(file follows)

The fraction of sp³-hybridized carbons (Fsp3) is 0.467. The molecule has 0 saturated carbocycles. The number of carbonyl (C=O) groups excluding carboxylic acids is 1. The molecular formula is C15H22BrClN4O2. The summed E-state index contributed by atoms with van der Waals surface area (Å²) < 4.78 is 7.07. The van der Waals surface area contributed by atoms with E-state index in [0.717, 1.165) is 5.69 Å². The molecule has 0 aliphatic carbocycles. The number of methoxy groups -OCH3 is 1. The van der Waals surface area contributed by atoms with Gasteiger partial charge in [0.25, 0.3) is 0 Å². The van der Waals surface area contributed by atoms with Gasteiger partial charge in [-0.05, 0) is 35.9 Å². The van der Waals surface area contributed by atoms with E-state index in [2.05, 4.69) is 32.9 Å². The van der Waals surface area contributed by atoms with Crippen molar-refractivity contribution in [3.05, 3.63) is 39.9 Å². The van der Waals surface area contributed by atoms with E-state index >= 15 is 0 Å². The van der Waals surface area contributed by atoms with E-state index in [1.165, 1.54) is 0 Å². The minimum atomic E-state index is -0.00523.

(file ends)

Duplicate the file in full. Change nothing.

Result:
The fraction of sp³-hybridized carbons (Fsp3) is 0.467. The molecule has 0 saturated carbocycles. The number of carbonyl (C=O) groups excluding carboxylic acids is 1. The molecular formula is C15H22BrClN4O2. The summed E-state index contributed by atoms with van der Waals surface area (Å²) < 4.78 is 7.07. The van der Waals surface area contributed by atoms with E-state index in [0.717, 1.165) is 5.69 Å². The molecule has 0 aliphatic carbocycles. The number of methoxy groups -OCH3 is 1. The van der Waals surface area contributed by atoms with Gasteiger partial charge in [0.25, 0.3) is 0 Å². The van der Waals surface area contributed by atoms with Gasteiger partial charge in [-0.05, 0) is 35.9 Å². The van der Waals surface area contributed by atoms with E-state index in [2.05, 4.69) is 32.9 Å². The van der Waals surface area contributed by atoms with Crippen molar-refractivity contribution in [3.05, 3.63) is 39.9 Å². The van der Waals surface area contributed by atoms with E-state index >= 15 is 0 Å². The van der Waals surface area contributed by atoms with E-state index in [1.165, 1.54) is 0 Å². The minimum atomic E-state index is -0.00523.